Gullickson remains fourth on the career wins list and is sixth all-time with 1186.1 innings pitched.
A reliable hurler with more steak than sizzle, Smith was a fixture in the Expos' starting rotation for much of the 1980s, winning 81 times during the decade.
Smith's best season came in 1985 when he finished 18-5 with a 2.91 ERA, allowing just under eight hits per nine innings while tossing a pair of shutouts over a career-best 222.1 innings.
He is currently third on the team's career win list and is also third with 1400.1 innings pitched.
Many remember Galarraga as part of Colorado's famed "Blake Street Bombers" in the mid-1990s, but the feared slugger got his start in Montreal, where his bat began to display its potential when he batted .305-13-90 during the 1987 season.
Galarraga flexed his muscles the following year, making the All-Star team and winning a Silver Slugger award by hitting .302-29-92 while leading the NL in hits (184) and total bases (329). He would record two more seasons of at least 20-plus homers before the Expos tired of his prolific strikeout numbers and traded him to St. Louis for P Ken Hill after the 1991 season.
He found himself back in Montreal near the end of his career, batting .260-9-40 in 104 games in 2002.
Traded from the Cardinals for Andres Galarraga after the 1991 season, Hill enjoyed the three best years of a 14-season career in Montreal, capped by his 1994 campaign that saw him go 16-5 with a 3.32 ERA when the strike pulled the plug on the Expos' NL title run.
Hill, who was leading the majors in wins at the time, was on pace for a 25-8 season and might have overtaken Atlanta's Greg Maddux for the NL Cy Young. Instead, he finished second and was left—like all Montreal fans—to wonder what might have been.
Hill had gone 16-9 in 1992 and 9-7 during an injury-shortened 1993 with respective ERAs of 2.68 and 3.23. His .661 winning percentage (41-21) is the best in Expos history, while his 3.04 ERA is third.
The uncle of current New York Jets DB Antonio Cromartie was one of the National League's top defensive outfielders in late 1970s, leading the league with in assists in 1978-79. He and Andre Dawson comprised one of most feared combination of outfield arms in recent memory, as both possessed rocket arms that made baserunners think twice about taking extra bases.
He was also a solid offensive threat, ranking in the NL's top 10 in hits three times and recorded two seasons of 40 or more doubles.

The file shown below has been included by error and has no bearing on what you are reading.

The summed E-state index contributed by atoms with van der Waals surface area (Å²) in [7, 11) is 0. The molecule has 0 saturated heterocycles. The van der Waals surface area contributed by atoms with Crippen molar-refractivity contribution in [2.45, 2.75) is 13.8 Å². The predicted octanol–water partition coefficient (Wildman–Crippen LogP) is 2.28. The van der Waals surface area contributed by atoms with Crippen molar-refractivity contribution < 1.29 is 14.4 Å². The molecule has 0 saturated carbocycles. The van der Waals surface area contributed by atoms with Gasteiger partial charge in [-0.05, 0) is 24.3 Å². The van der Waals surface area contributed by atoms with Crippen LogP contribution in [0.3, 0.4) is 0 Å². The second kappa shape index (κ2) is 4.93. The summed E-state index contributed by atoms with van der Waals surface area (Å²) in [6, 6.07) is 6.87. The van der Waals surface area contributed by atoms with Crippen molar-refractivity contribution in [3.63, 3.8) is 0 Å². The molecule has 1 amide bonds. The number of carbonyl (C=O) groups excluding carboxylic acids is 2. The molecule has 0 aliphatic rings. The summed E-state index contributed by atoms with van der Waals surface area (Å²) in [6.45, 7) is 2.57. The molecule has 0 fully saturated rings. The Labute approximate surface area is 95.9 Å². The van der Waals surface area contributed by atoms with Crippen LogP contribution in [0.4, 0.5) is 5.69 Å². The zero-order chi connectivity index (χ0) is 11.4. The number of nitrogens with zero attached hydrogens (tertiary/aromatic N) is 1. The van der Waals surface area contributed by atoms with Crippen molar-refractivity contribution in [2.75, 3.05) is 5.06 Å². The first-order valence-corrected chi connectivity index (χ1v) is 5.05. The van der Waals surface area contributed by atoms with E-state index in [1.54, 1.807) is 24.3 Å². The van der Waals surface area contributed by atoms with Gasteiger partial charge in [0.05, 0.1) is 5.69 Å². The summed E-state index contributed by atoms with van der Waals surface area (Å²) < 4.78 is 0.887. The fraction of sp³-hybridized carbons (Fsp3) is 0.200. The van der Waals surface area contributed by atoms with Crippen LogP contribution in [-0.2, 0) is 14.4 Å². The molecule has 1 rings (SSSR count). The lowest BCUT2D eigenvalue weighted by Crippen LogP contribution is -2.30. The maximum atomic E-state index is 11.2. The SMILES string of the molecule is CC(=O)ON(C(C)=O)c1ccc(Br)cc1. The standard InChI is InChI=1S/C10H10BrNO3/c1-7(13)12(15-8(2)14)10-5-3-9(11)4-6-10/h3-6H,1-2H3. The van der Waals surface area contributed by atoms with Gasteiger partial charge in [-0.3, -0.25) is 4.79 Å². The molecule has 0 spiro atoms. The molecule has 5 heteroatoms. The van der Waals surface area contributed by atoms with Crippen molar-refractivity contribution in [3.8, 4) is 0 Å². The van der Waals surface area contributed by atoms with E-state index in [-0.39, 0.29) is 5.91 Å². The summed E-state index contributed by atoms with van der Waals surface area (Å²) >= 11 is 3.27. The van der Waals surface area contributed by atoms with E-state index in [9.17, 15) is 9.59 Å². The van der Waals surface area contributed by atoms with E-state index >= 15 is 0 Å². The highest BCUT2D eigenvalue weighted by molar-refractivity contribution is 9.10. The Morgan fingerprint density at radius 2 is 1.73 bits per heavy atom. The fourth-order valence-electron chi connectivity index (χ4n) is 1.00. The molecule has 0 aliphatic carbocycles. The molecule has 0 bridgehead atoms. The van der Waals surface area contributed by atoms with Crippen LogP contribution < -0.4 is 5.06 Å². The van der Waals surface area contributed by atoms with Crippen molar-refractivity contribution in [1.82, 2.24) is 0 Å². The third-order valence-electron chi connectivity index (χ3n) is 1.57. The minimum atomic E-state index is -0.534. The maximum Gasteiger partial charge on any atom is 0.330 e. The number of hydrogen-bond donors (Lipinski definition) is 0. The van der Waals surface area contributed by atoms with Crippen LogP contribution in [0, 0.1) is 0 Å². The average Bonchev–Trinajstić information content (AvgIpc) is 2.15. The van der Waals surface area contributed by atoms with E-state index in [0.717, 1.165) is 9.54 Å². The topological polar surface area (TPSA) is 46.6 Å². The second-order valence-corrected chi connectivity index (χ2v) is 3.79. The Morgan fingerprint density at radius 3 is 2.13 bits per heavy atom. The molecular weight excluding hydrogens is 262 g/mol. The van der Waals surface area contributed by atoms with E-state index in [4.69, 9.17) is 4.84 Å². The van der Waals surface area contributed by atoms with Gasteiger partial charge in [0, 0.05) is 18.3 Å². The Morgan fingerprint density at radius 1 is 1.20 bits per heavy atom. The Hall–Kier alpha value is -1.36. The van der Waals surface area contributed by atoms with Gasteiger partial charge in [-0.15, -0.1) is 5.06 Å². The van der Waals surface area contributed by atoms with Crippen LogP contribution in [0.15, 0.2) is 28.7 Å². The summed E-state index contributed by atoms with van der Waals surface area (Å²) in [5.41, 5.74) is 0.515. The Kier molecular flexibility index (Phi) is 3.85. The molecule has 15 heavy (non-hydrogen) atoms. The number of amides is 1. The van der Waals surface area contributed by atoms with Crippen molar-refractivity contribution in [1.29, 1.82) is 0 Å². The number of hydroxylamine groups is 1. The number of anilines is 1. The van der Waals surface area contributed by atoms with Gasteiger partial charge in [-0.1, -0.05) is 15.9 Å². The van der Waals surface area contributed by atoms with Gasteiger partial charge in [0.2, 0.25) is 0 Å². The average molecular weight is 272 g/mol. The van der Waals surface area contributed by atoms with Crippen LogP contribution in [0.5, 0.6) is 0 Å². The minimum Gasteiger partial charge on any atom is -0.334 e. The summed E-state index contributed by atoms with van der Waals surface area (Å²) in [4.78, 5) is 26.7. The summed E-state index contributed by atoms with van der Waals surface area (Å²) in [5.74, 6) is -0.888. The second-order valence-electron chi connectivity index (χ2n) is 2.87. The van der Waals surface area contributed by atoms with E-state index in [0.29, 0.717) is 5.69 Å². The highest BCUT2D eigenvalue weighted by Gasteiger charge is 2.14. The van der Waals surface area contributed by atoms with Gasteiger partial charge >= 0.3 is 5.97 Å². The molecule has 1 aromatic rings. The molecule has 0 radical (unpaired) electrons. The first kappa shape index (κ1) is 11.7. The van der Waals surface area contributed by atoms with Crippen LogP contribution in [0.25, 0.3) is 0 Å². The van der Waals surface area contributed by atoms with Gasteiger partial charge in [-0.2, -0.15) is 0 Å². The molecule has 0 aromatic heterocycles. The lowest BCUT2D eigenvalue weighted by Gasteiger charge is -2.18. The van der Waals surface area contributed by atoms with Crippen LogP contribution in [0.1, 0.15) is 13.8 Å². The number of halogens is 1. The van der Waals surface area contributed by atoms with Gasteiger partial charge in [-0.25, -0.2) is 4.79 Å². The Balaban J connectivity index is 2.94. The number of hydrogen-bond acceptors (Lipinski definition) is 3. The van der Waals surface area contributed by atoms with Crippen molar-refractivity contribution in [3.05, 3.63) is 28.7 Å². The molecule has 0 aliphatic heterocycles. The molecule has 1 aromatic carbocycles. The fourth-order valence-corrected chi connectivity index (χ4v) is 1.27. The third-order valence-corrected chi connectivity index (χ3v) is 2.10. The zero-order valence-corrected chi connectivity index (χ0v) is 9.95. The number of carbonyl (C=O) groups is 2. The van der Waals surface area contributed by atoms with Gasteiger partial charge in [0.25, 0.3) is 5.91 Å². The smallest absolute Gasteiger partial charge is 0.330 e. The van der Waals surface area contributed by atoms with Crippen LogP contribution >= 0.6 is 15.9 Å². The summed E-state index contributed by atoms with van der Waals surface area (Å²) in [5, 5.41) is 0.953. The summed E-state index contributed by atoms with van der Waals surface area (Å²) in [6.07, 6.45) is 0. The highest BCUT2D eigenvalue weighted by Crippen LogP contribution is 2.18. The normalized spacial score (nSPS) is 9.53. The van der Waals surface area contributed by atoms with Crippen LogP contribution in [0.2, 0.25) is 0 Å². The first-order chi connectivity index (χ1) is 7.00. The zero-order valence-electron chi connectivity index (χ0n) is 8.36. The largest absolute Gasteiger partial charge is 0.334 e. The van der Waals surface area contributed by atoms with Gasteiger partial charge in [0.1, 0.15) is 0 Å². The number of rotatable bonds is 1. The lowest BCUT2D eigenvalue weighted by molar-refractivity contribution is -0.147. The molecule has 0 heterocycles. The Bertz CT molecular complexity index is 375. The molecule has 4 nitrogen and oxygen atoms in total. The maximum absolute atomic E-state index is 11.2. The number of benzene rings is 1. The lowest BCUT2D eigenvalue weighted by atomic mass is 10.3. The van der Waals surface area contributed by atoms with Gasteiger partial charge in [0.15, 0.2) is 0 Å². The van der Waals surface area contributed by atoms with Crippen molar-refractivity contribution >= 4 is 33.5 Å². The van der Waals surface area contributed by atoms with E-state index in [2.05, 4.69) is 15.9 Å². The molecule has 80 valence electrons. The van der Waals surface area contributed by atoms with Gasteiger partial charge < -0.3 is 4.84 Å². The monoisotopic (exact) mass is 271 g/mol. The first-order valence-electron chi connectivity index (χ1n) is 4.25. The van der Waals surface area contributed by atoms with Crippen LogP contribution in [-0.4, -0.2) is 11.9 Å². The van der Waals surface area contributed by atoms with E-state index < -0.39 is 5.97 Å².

A career .280 hitter for the Expos, Cromartie left Montreal for a lucrative contract in Japan after the 1983 season.
The three-time All-Star was a solid hitter for much of his career in Montreal, hitting above .300 from 1999-2003, including a personal best .330 in 2000.
That same season, Vidro reached career-highs with 24 homers and 97 RBI and scored 101 times. He swatted at least 12 bombs from 1999-2004, establishing himself as one of the game's top offensive middle infielders.
Vidro is one of three Expos with a career average above .300 (.303). He is in the top 10 in career slugging (.459), runs scored (614), hits (1280) and total bases (1953).
Wetteland lasted just three seasons in Montreal before being dealt to the Yankees and becoming the tutor to future Hall of Famer Mariano Rivera, but was a dominant closer in that span.
Blessed with an upper-90s heater and a devastating cutter, Wetteland saved 105 games and averaged 10.8 strikeouts as an Expo, including a career-best 43 saves and 113 Ks in 1993.
Wetteland remains fifth on the club's career saves list.
Grissom evolved from a one-dimensional running threat into one of the game's top offensive threats during his stint with the Expos. While he led the NL in steals in both 1991 and 1992 (144 combined swipes), he also won two of his four Gold Gloves in a Montreal uniform.
His best season came in 1993, when he batted .298 with 19 homers, 95 RBI, 104 runs scored and 53 steals, finishing ninth in the NL MVP race. Grissom was on his way to another stellar campaign in 1994 (.288-11-45, 36 SBs, 96 runs scored) when the strike hit.
After the strike, Grissom—like most of the club's stars—was moved in order to pare costs, as the Expos sent him to Atlanta in the spring of 1995.
The first All-Star in Expos history, Staub recorded 531 of his 2,716 career hits en route to becoming the only player to have at least 500 hits with four different teams.